The Nathan’s Hot Dog Eating Contest at Coney Island has gotten stale as an un-dunked hot dog bun now that Joey Chestnut just keeps winning and winning. (His latest record, set last month: 72 dogs in 10 minutes. Yawn.) But wait, here’s a new form of competitive gorging we can get behind: Twin Suns Deli, the New Orleans-tinged deli opened in part by Montana Masback of Montana’s Trailhouse, is hosting a muffuletta eating contest in which average joes (sloppy joes?) will compete to devour the monstrous Italian deli-meat sandwich.
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The New York Comedy Festival, which announced its Manhattan-centric lineup today, isn’t the only game in town. Over in Kings County, the Brooklyn Comedy Film Festival is happening at Nitehawk later this month. And on the weekend of September 7, the Cinder Block Comedy Festival will take over venues in Williamsburg and Bushwick.
In recent years, the New York Comedy Festival has brought us Anthony Atamanuik’s genius Trump impersonation, pre-President Show; waterworks courtesy of Nathan Fielder; and the “Oh, Hello” guys before they made it big on Broadway. So it’s no surprise that there’s plenty to look forward to during this year’s fest, set for Nov. 7 to 12.
Remember the floating pool that garnered a boatful of attention when it was proposed by some friends way back in 2011? Since then it has become one of those things things, like the Lowline, draws inevitable responses of: “Oh yeaaah, whatever happened to that?” Turns out the folks at +Pool are still trying to make their dream of swimming in the East River a reality, and now they’ve got the support of not just Neil Patrick Harris but also Heineken, the same folks who got behind James Murphy of LCD Soundsystem’s quixotic quest to symphonize the subway turnstiles. Together, they’ve all released a new mini doc and VR promo, with Harris as narrator, that allows you to plunge into a virtual version of the plus-shaped pool.
As you can see here, the pool offers of a good number of daybeds for lounging and canoodling, or just catching up on the New Yorker now that they’re throwing the word “cock” around.
Most of New York City’s remaining pay phones are just there to be pissed on, but this one is for people who are pissed off. The Standard, High Line has installed a custom phone booth that connects users with their local elected officials. Ring Your Rep, as the project is called, can now be found on the hotel’s plaza, in the Meatpacking District. That’s right, the Meatpacking District. Just imagine how many “u up?” calls Chucky Schumer is about to get.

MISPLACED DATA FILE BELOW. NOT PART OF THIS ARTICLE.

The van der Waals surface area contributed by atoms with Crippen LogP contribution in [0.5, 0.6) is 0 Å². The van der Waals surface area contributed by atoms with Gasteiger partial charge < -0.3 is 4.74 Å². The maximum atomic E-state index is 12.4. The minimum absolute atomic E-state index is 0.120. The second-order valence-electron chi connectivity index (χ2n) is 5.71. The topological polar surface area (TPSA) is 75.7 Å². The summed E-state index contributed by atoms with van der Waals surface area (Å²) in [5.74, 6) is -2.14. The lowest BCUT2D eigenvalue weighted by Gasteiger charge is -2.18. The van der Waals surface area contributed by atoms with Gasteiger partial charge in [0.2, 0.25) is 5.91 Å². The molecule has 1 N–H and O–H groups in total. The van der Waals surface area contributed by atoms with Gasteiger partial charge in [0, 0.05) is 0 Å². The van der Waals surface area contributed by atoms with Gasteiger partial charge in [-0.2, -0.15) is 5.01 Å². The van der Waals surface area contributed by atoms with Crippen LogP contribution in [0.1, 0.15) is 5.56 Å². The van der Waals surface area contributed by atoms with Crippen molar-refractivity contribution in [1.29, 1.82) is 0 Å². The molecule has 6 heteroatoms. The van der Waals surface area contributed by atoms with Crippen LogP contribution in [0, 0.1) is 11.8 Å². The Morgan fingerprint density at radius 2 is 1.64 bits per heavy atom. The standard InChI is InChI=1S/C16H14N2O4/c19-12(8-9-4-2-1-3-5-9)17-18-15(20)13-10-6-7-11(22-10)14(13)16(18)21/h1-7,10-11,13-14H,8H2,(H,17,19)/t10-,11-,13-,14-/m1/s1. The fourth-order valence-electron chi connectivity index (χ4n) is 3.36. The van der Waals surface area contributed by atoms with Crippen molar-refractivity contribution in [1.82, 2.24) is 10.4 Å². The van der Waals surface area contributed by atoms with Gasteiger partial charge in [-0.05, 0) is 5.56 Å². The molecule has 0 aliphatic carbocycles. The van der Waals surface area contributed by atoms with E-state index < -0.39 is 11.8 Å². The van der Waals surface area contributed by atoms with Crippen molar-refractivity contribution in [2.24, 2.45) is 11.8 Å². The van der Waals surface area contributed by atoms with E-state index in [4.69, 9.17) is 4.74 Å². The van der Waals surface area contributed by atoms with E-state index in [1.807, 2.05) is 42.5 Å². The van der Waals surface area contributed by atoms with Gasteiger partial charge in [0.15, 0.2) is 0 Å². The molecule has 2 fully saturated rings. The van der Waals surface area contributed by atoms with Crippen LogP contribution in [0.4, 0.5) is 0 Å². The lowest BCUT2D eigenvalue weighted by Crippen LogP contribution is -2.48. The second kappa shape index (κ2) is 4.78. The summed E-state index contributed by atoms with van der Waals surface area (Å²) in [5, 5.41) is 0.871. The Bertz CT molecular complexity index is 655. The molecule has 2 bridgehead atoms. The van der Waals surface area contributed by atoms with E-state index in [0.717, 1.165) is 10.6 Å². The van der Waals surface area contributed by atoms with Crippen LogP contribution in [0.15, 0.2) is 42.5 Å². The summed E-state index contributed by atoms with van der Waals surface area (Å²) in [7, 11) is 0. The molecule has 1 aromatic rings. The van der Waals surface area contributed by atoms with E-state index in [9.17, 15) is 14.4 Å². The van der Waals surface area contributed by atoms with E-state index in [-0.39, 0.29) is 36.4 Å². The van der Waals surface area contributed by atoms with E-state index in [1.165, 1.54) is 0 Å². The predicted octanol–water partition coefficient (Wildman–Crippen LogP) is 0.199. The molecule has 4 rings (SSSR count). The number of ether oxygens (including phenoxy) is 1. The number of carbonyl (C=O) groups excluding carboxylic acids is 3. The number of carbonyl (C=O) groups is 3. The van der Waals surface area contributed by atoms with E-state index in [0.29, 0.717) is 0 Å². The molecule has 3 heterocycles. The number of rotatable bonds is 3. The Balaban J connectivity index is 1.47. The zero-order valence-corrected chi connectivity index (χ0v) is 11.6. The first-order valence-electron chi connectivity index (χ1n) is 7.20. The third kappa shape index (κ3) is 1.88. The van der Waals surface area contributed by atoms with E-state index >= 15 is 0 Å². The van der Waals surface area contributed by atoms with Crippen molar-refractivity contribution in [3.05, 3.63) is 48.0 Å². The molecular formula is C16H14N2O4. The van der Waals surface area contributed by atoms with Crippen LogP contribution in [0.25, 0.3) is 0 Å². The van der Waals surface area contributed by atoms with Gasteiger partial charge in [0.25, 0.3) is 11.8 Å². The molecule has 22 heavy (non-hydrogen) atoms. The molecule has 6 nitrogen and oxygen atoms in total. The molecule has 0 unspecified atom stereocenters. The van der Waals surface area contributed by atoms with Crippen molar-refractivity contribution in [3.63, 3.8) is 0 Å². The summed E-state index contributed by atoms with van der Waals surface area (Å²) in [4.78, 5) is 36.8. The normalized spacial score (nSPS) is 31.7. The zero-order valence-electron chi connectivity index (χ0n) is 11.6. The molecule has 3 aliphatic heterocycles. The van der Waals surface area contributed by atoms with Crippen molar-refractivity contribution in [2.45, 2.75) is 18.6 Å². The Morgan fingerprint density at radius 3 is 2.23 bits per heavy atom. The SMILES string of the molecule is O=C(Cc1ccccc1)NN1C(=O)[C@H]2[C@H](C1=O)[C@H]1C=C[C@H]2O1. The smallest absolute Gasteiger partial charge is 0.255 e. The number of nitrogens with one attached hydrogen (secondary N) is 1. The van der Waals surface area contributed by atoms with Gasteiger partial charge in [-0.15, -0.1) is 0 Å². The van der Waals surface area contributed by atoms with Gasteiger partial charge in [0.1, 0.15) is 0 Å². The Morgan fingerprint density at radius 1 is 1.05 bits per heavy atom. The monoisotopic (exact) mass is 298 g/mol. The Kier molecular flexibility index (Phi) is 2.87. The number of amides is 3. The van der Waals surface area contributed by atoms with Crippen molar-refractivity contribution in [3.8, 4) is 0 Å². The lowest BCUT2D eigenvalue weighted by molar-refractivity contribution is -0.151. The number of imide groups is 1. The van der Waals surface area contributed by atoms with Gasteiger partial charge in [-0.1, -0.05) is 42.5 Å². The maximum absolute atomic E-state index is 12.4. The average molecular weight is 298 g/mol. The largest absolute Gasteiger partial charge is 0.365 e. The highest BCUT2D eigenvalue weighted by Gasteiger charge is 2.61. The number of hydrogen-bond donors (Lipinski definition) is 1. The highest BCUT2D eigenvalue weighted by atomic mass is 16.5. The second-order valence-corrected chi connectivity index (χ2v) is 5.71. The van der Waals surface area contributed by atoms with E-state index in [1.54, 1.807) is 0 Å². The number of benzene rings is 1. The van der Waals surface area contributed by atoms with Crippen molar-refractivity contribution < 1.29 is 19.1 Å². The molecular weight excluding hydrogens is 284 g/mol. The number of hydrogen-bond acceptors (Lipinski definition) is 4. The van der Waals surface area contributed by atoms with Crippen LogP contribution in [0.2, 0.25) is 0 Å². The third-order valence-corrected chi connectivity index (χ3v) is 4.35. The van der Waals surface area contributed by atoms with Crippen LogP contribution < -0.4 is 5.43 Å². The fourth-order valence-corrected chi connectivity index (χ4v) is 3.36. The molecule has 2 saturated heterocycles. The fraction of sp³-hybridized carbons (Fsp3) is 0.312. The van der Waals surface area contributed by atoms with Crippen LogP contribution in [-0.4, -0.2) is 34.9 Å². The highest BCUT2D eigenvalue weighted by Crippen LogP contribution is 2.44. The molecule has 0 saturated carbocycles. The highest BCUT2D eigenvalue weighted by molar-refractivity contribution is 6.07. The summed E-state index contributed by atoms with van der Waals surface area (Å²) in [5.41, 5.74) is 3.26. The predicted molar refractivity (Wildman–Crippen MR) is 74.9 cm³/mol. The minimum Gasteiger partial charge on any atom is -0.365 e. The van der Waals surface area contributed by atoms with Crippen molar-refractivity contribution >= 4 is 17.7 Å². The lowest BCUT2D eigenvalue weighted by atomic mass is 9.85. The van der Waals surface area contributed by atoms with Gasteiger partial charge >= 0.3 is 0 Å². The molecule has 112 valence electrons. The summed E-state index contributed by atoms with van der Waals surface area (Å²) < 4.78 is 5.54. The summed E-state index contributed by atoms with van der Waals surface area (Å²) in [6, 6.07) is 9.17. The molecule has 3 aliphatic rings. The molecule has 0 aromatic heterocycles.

Don’t pour out that sangria just yet.
Last week, we brought word that Francisco’s Centro Vasco had suddenly closed after 38 years in Chelsea, bringing down the curtains on one of the city’s remaining old-school Spanish spots. A note on the door informed customers that the closure would be permanent, and owner Javier Quintans told DNAinfo that he planned to sell the restaurant space and the building. The obligatory Jeremiah’s Vanishing eulogy followed.
While the United States ratcheted up sanctions on Russia, a crowd of Russians and Americans alike came together on a Williamsburg rooftop last night to participate in the most universal of pastimes: staring at highway wrecks.
At the Rooftop Films screening of The Road Movie, bartenders poured so-called Russian Road Kills. The drink was a cheeky nod to Dmitrii Kalashnikov’s film, which gathers over an hour of Russian dashboard cam footage, running the gamut from horrifying collisions to car-on-bear chases to negotiations with roadside prostitutes (no, pee play was not discussed). The footage that appears in the film had previously been posted online, so watching it strung together with minimal editing was something akin to disappearing down a YouTube wormhole on a lazy Sunday. Even the breathtaking view from the William Vale’s rooftop was no competition for the surreal landscapes on screen: apocalyptic forest fires, harrowing snowstorms, and comets shooting over sepia-toned cityscapes.
Now that Fire Island is the subject of a TV series that’s been described, albeit lovingly, as “guilty-pleasure reality filth,” you have to wonder whether Fire Island will do for the quiet little islands what Jersey Shore did for Seaside Heights. Which is to say, bring a wave of unwanted attention. Will one still find enchantment in the Sunken Forest? Will we still experience boardwalk bliss amidst the chic Horace Gifford homes of The Pines? What about Cherry Grove’s famous tea dances? Will all the cute little deer gnawing on bamboo be scared off by double-decker tour buses? Probably not, since cars aren’t allowed on the Island– but who knows, we might be seeing double-decker Radio Flyers.
Ice cream sandwiches are officially a trend in the East Village. Just days after Gelarto’s opening, Stuffed Ice Cream is serving up what they call “cruffs”— a word combining ice “cream” and “stuffed.” The specialty here? Glazed donuts that are made in-house, stuffed with homemade ice cream, heated up before serving so that the donut is warm while the ice cream remains cold, and encrusted with the topping of your choice.
Panorama returned for its second year, bringing a massive crowd to Randall’s Island for a maze of interactive tech installations, a trippy video dome, food vendors, a pop-up record store by Rough Trade, a ball pit by Macy’s(?), and, oh yeah, an eclectic array of live music. This year’s headliners ran the gamut from soulful crooners Frank Ocean and Solange on Friday to dance-rock heavies Tame Impala on Saturday to Lollapalooza throwbacks A Tribe Called Quest and Nine Inch Nails on Sunday. In between, highlights included Alt-J with an awesome stage show, French electronic rock duo Justice with a set that blew the power out Beyonce Super Bowl-style, and the Parlor stage, which brought bone-rattling Funktion-1 sound to New York dance acts like Tim Sweeney and Mister Saturday Night.